3. At the roots of the Finnish school system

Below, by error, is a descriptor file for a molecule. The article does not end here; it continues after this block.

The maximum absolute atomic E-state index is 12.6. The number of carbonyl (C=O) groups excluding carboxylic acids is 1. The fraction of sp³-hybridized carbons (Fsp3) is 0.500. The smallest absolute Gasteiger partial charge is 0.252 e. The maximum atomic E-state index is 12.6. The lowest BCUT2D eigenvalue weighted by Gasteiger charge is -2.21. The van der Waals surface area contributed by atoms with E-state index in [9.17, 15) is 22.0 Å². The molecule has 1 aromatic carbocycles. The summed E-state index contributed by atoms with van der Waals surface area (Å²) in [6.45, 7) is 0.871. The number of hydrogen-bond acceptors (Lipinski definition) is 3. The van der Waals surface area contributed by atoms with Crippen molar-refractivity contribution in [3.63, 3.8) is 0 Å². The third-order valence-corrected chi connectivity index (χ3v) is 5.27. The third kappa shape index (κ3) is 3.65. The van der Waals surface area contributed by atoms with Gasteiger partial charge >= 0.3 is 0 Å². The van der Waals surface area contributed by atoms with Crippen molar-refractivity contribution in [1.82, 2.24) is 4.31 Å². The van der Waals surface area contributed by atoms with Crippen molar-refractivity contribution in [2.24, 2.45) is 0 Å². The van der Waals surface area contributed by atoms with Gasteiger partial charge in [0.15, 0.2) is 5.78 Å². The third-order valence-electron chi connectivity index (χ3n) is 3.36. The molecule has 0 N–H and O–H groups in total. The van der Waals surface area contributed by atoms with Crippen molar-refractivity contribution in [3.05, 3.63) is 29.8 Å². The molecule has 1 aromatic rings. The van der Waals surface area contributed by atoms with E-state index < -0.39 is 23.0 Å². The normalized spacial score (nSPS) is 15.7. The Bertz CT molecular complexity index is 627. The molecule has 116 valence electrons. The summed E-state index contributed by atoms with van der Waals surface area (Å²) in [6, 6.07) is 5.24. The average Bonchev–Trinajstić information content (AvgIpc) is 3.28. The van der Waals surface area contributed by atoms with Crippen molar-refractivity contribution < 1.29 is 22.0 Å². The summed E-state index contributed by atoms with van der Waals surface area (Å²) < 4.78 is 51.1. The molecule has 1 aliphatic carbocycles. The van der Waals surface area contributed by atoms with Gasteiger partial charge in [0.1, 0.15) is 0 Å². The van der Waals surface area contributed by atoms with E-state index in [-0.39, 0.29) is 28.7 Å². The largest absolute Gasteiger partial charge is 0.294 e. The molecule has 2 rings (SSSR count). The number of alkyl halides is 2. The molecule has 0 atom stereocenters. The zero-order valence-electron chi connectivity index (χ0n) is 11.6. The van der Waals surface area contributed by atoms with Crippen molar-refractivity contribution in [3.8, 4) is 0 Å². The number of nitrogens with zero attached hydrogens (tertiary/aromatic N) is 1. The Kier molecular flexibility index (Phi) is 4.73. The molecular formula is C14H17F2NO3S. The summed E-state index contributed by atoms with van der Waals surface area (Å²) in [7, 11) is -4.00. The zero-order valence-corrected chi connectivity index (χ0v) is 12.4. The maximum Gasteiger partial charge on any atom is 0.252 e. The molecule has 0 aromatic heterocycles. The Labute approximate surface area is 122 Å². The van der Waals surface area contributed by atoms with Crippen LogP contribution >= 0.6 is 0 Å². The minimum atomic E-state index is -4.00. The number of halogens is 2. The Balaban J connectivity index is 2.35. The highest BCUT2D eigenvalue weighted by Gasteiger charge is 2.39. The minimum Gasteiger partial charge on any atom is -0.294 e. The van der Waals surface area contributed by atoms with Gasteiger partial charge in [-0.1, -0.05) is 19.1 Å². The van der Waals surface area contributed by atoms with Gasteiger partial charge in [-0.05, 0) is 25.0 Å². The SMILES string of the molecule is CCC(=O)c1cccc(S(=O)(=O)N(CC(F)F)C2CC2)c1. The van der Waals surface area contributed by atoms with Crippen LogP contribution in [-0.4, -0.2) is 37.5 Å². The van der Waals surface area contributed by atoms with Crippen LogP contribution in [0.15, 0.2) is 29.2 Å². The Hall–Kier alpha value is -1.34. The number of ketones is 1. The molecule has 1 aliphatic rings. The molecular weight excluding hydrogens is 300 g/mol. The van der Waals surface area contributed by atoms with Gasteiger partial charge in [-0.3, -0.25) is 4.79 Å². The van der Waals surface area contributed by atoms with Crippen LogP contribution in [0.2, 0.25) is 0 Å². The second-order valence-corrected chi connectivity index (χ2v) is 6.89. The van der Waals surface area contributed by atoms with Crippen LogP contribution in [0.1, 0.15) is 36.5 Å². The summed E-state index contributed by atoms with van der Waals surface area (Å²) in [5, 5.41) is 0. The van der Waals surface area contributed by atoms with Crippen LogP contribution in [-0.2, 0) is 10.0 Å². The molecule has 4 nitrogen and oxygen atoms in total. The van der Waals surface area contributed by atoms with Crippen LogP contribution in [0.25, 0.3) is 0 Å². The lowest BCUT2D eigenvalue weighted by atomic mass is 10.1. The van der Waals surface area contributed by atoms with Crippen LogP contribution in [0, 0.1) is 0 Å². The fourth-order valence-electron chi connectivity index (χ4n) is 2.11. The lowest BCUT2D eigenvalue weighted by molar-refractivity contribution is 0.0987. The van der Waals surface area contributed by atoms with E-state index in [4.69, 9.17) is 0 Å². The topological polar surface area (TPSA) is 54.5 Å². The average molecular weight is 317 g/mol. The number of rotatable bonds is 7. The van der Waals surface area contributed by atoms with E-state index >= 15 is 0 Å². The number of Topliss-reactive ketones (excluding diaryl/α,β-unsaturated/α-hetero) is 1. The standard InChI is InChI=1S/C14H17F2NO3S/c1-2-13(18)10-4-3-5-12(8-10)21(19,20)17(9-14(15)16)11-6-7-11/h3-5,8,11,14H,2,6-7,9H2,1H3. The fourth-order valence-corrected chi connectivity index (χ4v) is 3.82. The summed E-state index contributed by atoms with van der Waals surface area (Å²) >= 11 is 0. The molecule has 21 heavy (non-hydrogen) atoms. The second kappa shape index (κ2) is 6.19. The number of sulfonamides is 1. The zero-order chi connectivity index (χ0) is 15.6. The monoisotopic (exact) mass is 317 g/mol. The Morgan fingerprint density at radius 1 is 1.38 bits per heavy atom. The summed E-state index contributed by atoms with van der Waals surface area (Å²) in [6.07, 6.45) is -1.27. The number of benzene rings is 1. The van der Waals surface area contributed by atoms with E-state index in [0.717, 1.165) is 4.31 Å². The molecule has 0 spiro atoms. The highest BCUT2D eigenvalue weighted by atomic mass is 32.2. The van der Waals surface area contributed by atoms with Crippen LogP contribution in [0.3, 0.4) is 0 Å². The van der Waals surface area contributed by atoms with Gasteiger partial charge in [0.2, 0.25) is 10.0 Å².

3.1. Aiming to produce educated citizens for society In 1723, a royal decree stated that parents had to teach their children to read or send them to be taught by the parish under threat of a fine. In 1773, confirmation classes were made compulsory, and in 1776, it was declared that the literacy skills of parishioners had to be checked before they took their first Holy Communion. The education organised by the church em- phasised teaching literacy and learning the catechism and Christian doc- trines. Supporters of the primary school ideology advocated separating education from the administration of the church and making it the respon- sibility of society, but the church did not approve, fearing that the teaching at primary schools would be too liberal. The content of the Finnish school system and the direction of education were defined by the church until the middle of the 19th century. Beginning in the Reformation, the corner- stones of education had been the Lord’s Prayer, the Confession of Faith, and the Ten Commandments.70 Uno Cygnaeus (1810–1888), who founded the Finnish primary school system, adopted the basic idea of Pestalozzi’s pedagogy,71 which states that investing in the education of individuals is important from a social development perspective. Each adult was to make sure that children expe- rienced “even development of body and soul.” Schools were to teach both theoretical and practical subjects, such as crafts and gymnastics. The task of the school was to make sure that information became internalised in...
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